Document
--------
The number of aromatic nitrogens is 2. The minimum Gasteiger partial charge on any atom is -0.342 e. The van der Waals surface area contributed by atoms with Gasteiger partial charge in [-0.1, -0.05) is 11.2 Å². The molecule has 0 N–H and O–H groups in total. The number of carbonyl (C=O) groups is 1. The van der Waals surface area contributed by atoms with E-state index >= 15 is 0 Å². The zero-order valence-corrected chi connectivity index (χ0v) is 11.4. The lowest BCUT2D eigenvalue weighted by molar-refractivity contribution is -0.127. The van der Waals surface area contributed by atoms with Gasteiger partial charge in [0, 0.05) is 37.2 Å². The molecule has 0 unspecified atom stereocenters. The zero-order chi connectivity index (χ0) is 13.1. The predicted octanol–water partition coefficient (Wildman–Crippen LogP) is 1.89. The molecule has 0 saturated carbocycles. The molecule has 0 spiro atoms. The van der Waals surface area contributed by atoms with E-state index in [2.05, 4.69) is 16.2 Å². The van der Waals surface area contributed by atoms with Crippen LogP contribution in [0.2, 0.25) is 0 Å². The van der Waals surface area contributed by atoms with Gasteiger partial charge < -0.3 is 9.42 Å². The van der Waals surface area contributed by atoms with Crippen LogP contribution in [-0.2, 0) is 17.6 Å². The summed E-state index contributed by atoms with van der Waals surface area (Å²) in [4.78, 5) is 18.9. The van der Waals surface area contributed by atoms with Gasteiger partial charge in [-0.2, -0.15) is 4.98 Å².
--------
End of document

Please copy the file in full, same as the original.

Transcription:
The number of aromatic nitrogens is 2. The minimum Gasteiger partial charge on any atom is -0.342 e. The van der Waals surface area contributed by atoms with Gasteiger partial charge in [-0.1, -0.05) is 11.2 Å². The molecule has 0 N–H and O–H groups in total. The number of carbonyl (C=O) groups is 1. The van der Waals surface area contributed by atoms with E-state index >= 15 is 0 Å². The zero-order valence-corrected chi connectivity index (χ0v) is 11.4. The lowest BCUT2D eigenvalue weighted by molar-refractivity contribution is -0.127. The van der Waals surface area contributed by atoms with Gasteiger partial charge in [0, 0.05) is 37.2 Å². The molecule has 0 unspecified atom stereocenters. The zero-order chi connectivity index (χ0) is 13.1. The predicted octanol–water partition coefficient (Wildman–Crippen LogP) is 1.89. The molecule has 0 saturated carbocycles. The molecule has 0 spiro atoms. The van der Waals surface area contributed by atoms with E-state index in [2.05, 4.69) is 16.2 Å². The van der Waals surface area contributed by atoms with Crippen LogP contribution in [0.2, 0.25) is 0 Å². The van der Waals surface area contributed by atoms with Gasteiger partial charge < -0.3 is 9.42 Å². The van der Waals surface area contributed by atoms with Crippen LogP contribution in [-0.2, 0) is 17.6 Å². The summed E-state index contributed by atoms with van der Waals surface area (Å²) in [4.78, 5) is 18.9. The van der Waals surface area contributed by atoms with Gasteiger partial charge in [-0.2, -0.15) is 4.98 Å².